Dinner @ The New Theatre

You are all invited to ‘Dinner’. The table is set, complete with candles, lilies and a beautiful, imposing chandelier. Don’t worry, if the silver service is daunting, there will be drinks, and plenty of them. The dinner is to celebrate the launch of Lars’ book on philosophy. He invites his friends, Hal and Wynne round for the occasion, and his wife, Paige concocts some rather unique dishes, which even Heston Blumenthal would consider rather extreme.

Each course of ‘Dinner’ offers the audience a moral statement on humanity, reflecting the underlying motive of the whole play. This was lightly peppered or, more appropriately, seasoned (see what I did there?), with tensions among the characters and a much needed palate cleanser of hearty humour. Wynne’s untimely, or rather timely, outbursts of ‘waffle’ kept things sweet until the desert. Oh, also expect Mike, the van driver, to arrive just in time for the mains. He is thoroughly working class so is not expected to understand the fine pursuit of dining, but a dinner game offers him the chance to give these middle class diners a few home truths.

One scene melted into another, with the chandelier continuously lit, giving the audience the impression that we were the dinner guests. Of course, we weren’t, and another key aspect to the set was the table which faced the audience so that we remained onlookers. This gave us the chance to reflect on what we were witnessing and learn from the moral messages that this play is based around. It is said you should not mention politics or religion at the dinner table but this play is certainly not afraid to pose some thought-provoking questions to be mused upon between courses.

There was limited use of sound effects and music in the play, though that may be to encapsulate the nature of the party. Paige even anticipates that conversation will run dry at the point it does; which is when the action takes forefront. The waiter, likewise, does not speak but acts. His single line leaves the audience at a loss as to what to make of the ‘just deserts’. They don’t even make it to coffee and mints before things start to boil over. The audience are left somewhat bewildered at the end. The chandelier is extinguished and they are quite literally in the dark…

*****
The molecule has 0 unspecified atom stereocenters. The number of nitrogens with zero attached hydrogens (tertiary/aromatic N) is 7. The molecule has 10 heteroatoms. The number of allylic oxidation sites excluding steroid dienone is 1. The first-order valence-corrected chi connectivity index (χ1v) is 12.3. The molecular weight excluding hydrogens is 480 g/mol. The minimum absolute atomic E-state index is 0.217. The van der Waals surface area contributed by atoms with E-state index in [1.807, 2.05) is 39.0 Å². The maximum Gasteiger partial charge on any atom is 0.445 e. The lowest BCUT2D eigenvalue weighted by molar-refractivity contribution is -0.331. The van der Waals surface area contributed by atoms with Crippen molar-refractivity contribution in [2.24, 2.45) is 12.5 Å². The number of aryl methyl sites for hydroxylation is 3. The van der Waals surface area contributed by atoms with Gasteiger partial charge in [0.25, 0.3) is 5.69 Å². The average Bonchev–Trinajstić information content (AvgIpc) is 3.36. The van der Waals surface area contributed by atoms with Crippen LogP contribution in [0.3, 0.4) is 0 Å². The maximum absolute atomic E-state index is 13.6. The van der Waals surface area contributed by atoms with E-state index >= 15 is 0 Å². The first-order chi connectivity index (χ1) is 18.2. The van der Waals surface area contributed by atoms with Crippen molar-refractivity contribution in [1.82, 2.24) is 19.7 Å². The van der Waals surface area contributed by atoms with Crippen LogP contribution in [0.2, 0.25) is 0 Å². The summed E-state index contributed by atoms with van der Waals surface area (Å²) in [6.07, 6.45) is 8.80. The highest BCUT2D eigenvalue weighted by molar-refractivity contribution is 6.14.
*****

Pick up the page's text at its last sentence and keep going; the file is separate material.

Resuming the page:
So, it’s a piece of cake really, because if you go to ‘Dinner’ you are certainly in for a treat!

By Amy Pearson

ArtsArts Reviews
3 Comments on this post.
  • anon
    10 March 2010 at 09:08
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    I am completely baffled by this review!

    I went to see the play on saturday night and thought that aside from good turns the majority of the cast were dire beyond belief, forgetting lines and mumbling without acting, swallowing their own words .

  • Also anon
    10 March 2010 at 14:20
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    For me the fantastic script was unfortunately let down by lack of direction, making for a somewhat flat and lifeless production. When tensions should have been running high most of the characters seemed unaffected to the point of frustration. I could see some of the actors struggling to salvage the play, and credit must go to Munro and Harriskine for making the most out of their limited creative input. They shone in an otherwise fairly uninspiring production.

  • Disappointed but not sure why
    10 March 2010 at 21:41
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    I went to see ‘Dinner’ with high hopes, buoyed on by a positive review from Impact.

    I left with a vague feeling of dissatisfaction which I couldn’t quite put my finger on. I don’t think the blame lay with anyone on particular really, the play just felt mishandled.

    All this is a shame really, as I’ve liked previous productions at The New Theatre.

    I liked the chandelier through, kudos to whichever backstage person built that.

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